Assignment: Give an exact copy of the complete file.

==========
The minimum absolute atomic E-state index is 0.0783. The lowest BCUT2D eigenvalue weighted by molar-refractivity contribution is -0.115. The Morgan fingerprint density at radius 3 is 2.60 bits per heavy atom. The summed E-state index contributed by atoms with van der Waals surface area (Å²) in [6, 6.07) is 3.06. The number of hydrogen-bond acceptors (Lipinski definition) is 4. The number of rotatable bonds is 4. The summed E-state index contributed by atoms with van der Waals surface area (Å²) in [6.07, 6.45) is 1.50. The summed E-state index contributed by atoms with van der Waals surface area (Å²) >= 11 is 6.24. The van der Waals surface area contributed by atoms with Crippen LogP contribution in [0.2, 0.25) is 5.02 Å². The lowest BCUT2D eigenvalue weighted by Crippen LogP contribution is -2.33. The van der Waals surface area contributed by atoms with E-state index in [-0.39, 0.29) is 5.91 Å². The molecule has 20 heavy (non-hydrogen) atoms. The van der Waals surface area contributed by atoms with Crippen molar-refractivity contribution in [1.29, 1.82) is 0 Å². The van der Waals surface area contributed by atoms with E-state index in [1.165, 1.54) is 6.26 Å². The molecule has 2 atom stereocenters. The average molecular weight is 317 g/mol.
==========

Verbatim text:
The minimum absolute atomic E-state index is 0.0783. The lowest BCUT2D eigenvalue weighted by molar-refractivity contribution is -0.115. The Morgan fingerprint density at radius 3 is 2.60 bits per heavy atom. The summed E-state index contributed by atoms with van der Waals surface area (Å²) in [6, 6.07) is 3.06. The number of hydrogen-bond acceptors (Lipinski definition) is 4. The number of rotatable bonds is 4. The summed E-state index contributed by atoms with van der Waals surface area (Å²) in [6.07, 6.45) is 1.50. The summed E-state index contributed by atoms with van der Waals surface area (Å²) >= 11 is 6.24. The van der Waals surface area contributed by atoms with Crippen LogP contribution in [0.2, 0.25) is 5.02 Å². The lowest BCUT2D eigenvalue weighted by Crippen LogP contribution is -2.33. The van der Waals surface area contributed by atoms with E-state index in [-0.39, 0.29) is 5.91 Å². The molecule has 20 heavy (non-hydrogen) atoms. The van der Waals surface area contributed by atoms with Crippen molar-refractivity contribution in [1.29, 1.82) is 0 Å². The van der Waals surface area contributed by atoms with E-state index in [1.165, 1.54) is 6.26 Å². The molecule has 2 atom stereocenters. The average molecular weight is 317 g/mol.